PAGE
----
New Delhi: The proposed new drug pricing policy will impact profitability of pharmaceutical firms, mainly multi-national companies, in India while at the same time lead to a 10-15 percent reduction in prices of medicines, according to a report by credit rating agency ICRA.
If the proposal by the group of minister (GoM) led by Agriculture Minister Sharad Pawar is implemented, MNC pharma companies in India are likely to be impacted the most given their significant dependence on domestic formulations segment and relatively premium pricing strategy that may force sharp price cuts.
"In addition, some of the mid-sized domestic companies with relatively higher reliance on domestic market for earnings would also see a meaningful impact on earnings as their investments in regulated markets are yet to start contributing considerably to overall earnings," the ICRA report said.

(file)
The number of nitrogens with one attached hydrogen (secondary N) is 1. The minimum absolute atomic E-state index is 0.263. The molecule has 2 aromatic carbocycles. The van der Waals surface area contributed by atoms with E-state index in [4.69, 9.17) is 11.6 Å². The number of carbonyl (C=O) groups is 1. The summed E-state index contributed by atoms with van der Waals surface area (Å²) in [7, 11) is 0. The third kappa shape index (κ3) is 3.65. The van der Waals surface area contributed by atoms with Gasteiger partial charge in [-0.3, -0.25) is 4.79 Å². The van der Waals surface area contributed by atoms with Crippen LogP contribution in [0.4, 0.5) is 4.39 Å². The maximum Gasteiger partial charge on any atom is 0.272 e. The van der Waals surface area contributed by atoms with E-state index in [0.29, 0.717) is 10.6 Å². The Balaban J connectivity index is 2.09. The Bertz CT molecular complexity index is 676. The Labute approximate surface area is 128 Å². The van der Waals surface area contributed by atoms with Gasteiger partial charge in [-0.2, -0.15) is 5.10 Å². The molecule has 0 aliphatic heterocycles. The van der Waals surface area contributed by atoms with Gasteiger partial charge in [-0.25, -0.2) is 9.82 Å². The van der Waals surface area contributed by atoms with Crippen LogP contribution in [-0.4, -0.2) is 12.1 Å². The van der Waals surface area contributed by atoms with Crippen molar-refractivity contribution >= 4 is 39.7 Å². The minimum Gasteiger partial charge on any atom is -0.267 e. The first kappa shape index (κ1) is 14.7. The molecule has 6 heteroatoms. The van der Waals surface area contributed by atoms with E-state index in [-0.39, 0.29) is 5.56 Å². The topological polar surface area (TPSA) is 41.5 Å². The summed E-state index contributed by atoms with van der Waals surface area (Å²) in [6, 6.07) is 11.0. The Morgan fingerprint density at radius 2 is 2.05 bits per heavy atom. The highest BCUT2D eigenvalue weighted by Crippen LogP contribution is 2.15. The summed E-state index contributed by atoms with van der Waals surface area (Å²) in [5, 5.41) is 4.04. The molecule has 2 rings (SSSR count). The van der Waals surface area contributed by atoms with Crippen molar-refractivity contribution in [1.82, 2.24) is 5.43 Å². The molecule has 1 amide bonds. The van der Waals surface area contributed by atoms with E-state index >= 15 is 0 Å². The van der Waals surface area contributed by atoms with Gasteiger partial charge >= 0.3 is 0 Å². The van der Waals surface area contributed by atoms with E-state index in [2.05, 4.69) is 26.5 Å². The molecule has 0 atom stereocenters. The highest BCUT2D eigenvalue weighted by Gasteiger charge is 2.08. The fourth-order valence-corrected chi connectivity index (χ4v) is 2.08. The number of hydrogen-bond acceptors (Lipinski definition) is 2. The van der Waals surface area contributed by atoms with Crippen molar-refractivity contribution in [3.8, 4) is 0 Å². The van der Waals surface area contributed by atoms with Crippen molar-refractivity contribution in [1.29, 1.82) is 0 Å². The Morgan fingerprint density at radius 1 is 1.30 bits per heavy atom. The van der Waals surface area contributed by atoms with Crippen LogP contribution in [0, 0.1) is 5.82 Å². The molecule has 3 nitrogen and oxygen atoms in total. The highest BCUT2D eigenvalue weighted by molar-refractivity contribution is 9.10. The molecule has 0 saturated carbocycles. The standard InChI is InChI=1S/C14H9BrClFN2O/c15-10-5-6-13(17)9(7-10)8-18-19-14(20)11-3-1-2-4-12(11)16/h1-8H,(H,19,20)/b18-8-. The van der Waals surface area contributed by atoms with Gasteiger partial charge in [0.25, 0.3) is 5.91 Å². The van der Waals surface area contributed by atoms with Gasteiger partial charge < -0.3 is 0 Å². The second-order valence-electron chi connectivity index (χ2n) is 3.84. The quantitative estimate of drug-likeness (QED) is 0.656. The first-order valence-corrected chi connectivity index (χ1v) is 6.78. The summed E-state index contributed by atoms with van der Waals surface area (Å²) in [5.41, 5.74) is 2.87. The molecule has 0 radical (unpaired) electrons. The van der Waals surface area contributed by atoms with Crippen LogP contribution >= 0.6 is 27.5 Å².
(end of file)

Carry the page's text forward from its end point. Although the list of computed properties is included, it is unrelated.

Among large Indian companies, Cipla, Cadila Healthcare and Torrent Pharma that generate substantial share of earnings from India operations may see relatively higher impact, it added.
According to the report, players like Strides Arcolab, Dr Reddy's, Ranbaxy and Glenmark may not see significant impact as their earnings remain more dependent on global markets.
"The exact impact of the new pricing policy will depend on multiple factors including a company's exposure on the domestic formulations market, therapeutic mix and pricing strategy," it said.
On drug prices, the report said: "We believe that the impact of new pricing mechanism is likely to result in 10-15 percent reduction in prices, thereby implying an erosion of 3-5 percent in market size of the domestic formulations market."
Last month, the GoM on drug pricing policy had agreed to bring 348 medicines in the National List of Essential Medicines (NLEM) to be brought under price control.
It had also mooted fixing of prices based on weighted average of prices of all brands, which have more than 1 percent market share. It has been proposed to be taken to the Cabinet for approval in the coming days.
The Supreme Court had, however, asked the government not to alter the existing manufacturing cost-based system of fixing drug prices.
First Published: Sunday, October 7, 2012, 11:54